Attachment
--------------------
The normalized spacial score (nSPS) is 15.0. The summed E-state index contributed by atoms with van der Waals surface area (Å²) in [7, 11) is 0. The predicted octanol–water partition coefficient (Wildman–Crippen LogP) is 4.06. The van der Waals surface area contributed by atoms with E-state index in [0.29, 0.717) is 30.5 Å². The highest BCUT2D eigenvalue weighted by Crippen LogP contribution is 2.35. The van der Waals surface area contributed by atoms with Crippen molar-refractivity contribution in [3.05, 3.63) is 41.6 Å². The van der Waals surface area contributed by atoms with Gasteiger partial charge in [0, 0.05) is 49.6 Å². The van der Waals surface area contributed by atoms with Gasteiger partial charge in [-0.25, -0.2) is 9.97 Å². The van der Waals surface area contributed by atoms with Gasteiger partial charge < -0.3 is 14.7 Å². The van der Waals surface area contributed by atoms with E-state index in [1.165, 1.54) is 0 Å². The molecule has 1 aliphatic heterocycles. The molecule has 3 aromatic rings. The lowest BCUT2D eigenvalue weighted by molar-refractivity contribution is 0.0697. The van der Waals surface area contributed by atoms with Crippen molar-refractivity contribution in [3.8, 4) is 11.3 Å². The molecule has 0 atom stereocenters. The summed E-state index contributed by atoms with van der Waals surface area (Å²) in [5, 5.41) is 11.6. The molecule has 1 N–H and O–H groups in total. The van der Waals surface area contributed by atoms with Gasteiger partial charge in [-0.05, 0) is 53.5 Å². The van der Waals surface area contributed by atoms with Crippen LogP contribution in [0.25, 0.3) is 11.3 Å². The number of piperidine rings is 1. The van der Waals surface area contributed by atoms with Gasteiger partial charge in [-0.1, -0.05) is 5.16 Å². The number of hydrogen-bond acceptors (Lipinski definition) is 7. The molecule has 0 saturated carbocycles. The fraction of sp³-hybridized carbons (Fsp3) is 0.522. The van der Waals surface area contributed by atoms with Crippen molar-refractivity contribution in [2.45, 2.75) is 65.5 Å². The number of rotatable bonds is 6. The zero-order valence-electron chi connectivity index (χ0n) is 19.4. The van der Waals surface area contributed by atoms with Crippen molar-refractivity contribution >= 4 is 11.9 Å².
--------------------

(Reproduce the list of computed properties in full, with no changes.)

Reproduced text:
The normalized spacial score (nSPS) is 15.0. The summed E-state index contributed by atoms with van der Waals surface area (Å²) in [7, 11) is 0. The predicted octanol–water partition coefficient (Wildman–Crippen LogP) is 4.06. The van der Waals surface area contributed by atoms with E-state index in [0.29, 0.717) is 30.5 Å². The highest BCUT2D eigenvalue weighted by Crippen LogP contribution is 2.35. The van der Waals surface area contributed by atoms with Crippen molar-refractivity contribution in [3.05, 3.63) is 41.6 Å². The van der Waals surface area contributed by atoms with Gasteiger partial charge in [0, 0.05) is 49.6 Å². The van der Waals surface area contributed by atoms with Gasteiger partial charge in [-0.25, -0.2) is 9.97 Å². The van der Waals surface area contributed by atoms with Gasteiger partial charge < -0.3 is 14.7 Å². The van der Waals surface area contributed by atoms with E-state index in [1.165, 1.54) is 0 Å². The molecule has 1 aliphatic heterocycles. The molecule has 3 aromatic rings. The lowest BCUT2D eigenvalue weighted by molar-refractivity contribution is 0.0697. The van der Waals surface area contributed by atoms with Crippen molar-refractivity contribution in [3.8, 4) is 11.3 Å². The molecule has 0 atom stereocenters. The summed E-state index contributed by atoms with van der Waals surface area (Å²) in [5, 5.41) is 11.6. The molecule has 1 N–H and O–H groups in total. The van der Waals surface area contributed by atoms with Gasteiger partial charge in [-0.05, 0) is 53.5 Å². The van der Waals surface area contributed by atoms with Crippen LogP contribution in [0.25, 0.3) is 11.3 Å². The number of piperidine rings is 1. The van der Waals surface area contributed by atoms with Gasteiger partial charge in [-0.1, -0.05) is 5.16 Å². The number of hydrogen-bond acceptors (Lipinski definition) is 7. The molecule has 0 saturated carbocycles. The fraction of sp³-hybridized carbons (Fsp3) is 0.522. The van der Waals surface area contributed by atoms with Crippen molar-refractivity contribution in [2.45, 2.75) is 65.5 Å². The number of rotatable bonds is 6. The zero-order valence-electron chi connectivity index (χ0n) is 19.4. The van der Waals surface area contributed by atoms with Crippen molar-refractivity contribution >= 4 is 11.9 Å².